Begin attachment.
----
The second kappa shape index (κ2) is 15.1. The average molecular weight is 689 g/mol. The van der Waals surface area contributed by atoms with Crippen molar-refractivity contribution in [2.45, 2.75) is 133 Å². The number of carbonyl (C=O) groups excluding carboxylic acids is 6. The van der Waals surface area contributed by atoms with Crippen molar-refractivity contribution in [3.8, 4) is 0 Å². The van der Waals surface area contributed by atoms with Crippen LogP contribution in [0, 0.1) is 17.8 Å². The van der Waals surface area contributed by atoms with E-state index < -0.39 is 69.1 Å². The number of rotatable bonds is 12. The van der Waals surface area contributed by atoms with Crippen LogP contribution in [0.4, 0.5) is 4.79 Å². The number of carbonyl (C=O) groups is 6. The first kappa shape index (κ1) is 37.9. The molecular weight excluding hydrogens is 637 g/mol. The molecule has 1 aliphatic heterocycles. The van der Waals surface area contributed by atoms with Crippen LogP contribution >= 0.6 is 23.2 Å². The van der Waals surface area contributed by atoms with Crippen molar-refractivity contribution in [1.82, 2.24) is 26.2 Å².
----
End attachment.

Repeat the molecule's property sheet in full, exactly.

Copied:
The second kappa shape index (κ2) is 15.1. The average molecular weight is 689 g/mol. The van der Waals surface area contributed by atoms with Crippen molar-refractivity contribution in [2.45, 2.75) is 133 Å². The number of carbonyl (C=O) groups excluding carboxylic acids is 6. The van der Waals surface area contributed by atoms with Crippen molar-refractivity contribution in [3.8, 4) is 0 Å². The van der Waals surface area contributed by atoms with Crippen LogP contribution in [0, 0.1) is 17.8 Å². The van der Waals surface area contributed by atoms with E-state index < -0.39 is 69.1 Å². The number of rotatable bonds is 12. The van der Waals surface area contributed by atoms with Crippen LogP contribution in [0.4, 0.5) is 4.79 Å². The number of carbonyl (C=O) groups is 6. The first kappa shape index (κ1) is 37.9. The molecular weight excluding hydrogens is 637 g/mol. The molecule has 1 aliphatic heterocycles. The van der Waals surface area contributed by atoms with Crippen LogP contribution >= 0.6 is 23.2 Å². The van der Waals surface area contributed by atoms with Crippen molar-refractivity contribution in [1.82, 2.24) is 26.2 Å².